Epilepsy, or Falling-Sickness, though hitherto considered an incurable disease, has often been relieved by the conjoint power of medicines and an appropriate diet. Hence, a pure and fresh air, light but nutritive food ; chearful company, and moderate exercise, will be here of greater service than the most celebrated nostrums, which are daily imposed upon the credulous. On the other hand, epileptic patients should carefully avoid all strong and heating, as well as hot liquors, which equally relax the stomach ; abstain from swine's flesh, very fat meat, game, water-fowl, salted or pickled provisions, and likewise from oily and watery vegetables : hence they ought not to eat nuts, nor cabbages, greens, etc.

In a disease of so formidable a nature as the epilepsy, no medicines can be taken with the least probability of success, without having previously ascertained the cause, which may be extremely various: for this obvious reason, medical advice cannot be dispensed with, unless it be superseded by the pretensions of quack medicines.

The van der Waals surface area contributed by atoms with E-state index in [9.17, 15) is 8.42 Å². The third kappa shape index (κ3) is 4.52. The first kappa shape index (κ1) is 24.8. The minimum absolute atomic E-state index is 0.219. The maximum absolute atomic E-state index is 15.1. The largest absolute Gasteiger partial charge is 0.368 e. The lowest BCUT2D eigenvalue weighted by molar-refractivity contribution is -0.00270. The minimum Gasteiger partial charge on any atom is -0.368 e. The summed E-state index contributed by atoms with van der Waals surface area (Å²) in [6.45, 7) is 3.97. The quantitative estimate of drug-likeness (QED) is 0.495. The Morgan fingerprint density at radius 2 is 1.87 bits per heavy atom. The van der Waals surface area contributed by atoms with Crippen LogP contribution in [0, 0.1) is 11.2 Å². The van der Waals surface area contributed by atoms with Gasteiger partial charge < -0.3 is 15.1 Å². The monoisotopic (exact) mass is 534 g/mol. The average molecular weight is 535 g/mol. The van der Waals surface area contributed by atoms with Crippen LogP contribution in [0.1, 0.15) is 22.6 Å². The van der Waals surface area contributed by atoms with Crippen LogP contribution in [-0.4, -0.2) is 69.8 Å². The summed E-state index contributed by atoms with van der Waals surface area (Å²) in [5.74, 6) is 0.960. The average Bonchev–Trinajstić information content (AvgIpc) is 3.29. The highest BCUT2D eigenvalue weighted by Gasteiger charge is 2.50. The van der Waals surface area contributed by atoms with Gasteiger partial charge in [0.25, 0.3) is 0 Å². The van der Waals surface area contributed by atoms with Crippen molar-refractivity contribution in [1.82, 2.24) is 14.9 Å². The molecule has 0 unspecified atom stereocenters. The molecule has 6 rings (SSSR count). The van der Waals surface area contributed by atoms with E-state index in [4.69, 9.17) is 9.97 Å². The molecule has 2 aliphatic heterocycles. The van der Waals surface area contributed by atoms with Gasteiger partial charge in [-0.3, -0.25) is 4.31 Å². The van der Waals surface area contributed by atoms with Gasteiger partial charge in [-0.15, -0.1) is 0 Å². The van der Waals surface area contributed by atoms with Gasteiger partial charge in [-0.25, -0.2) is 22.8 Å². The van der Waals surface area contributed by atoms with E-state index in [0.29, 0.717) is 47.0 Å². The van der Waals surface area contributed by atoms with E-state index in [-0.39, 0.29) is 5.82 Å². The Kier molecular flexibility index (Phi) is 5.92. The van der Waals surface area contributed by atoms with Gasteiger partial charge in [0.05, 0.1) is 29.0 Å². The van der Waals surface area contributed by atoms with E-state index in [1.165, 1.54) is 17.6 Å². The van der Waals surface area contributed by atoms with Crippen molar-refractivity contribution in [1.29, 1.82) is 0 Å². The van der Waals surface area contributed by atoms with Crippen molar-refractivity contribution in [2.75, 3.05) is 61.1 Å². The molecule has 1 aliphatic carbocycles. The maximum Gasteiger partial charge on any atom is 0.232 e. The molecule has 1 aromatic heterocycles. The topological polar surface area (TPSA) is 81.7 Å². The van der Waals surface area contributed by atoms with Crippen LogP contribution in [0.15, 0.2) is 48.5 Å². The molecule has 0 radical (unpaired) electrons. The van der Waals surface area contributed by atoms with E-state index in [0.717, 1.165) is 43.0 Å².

Among the numberless means and expedients contrived for the purpose of checking epileptic attacks, we shall only mention two i Dr. Lysons, in his " Practical Essays,"relates the case of a successful application of ligatures to the legs, on the first approach of the fits, which were always observed to commence their course from the lower extremities. - Dr. Gysser, physician at Pforzheim, in Swabia, has lately discovered a remedy which, in its nature, is equally novel and extraordinary. But, as he positively asserts that the following singular expedient has, in many instances, procured effectual and almost immediate relief, we do not hesitate to communicate it to our readers. Dr. G. selects a young and healthy pigeon, the fundament of which he applies to that of the patient, so as to fit each other exactly. Soon after this junction, the bird is seized with convulsive motions, and a difficulty of breathing; in consequence of which, it either expires in a few minutes, or very slowly recovers from those dangerous symptoms. - Although this species of vital clyster, which, in Germany, has proved an infallible remedy, is not calculated to remove the cause of so alarming a disease, yet, as the application of it is neither attended with hazard nor trouble, there can be no reasonable objection to the experiment, however whimsical it may, at first, appear to those who consider the subject in a superficial manner.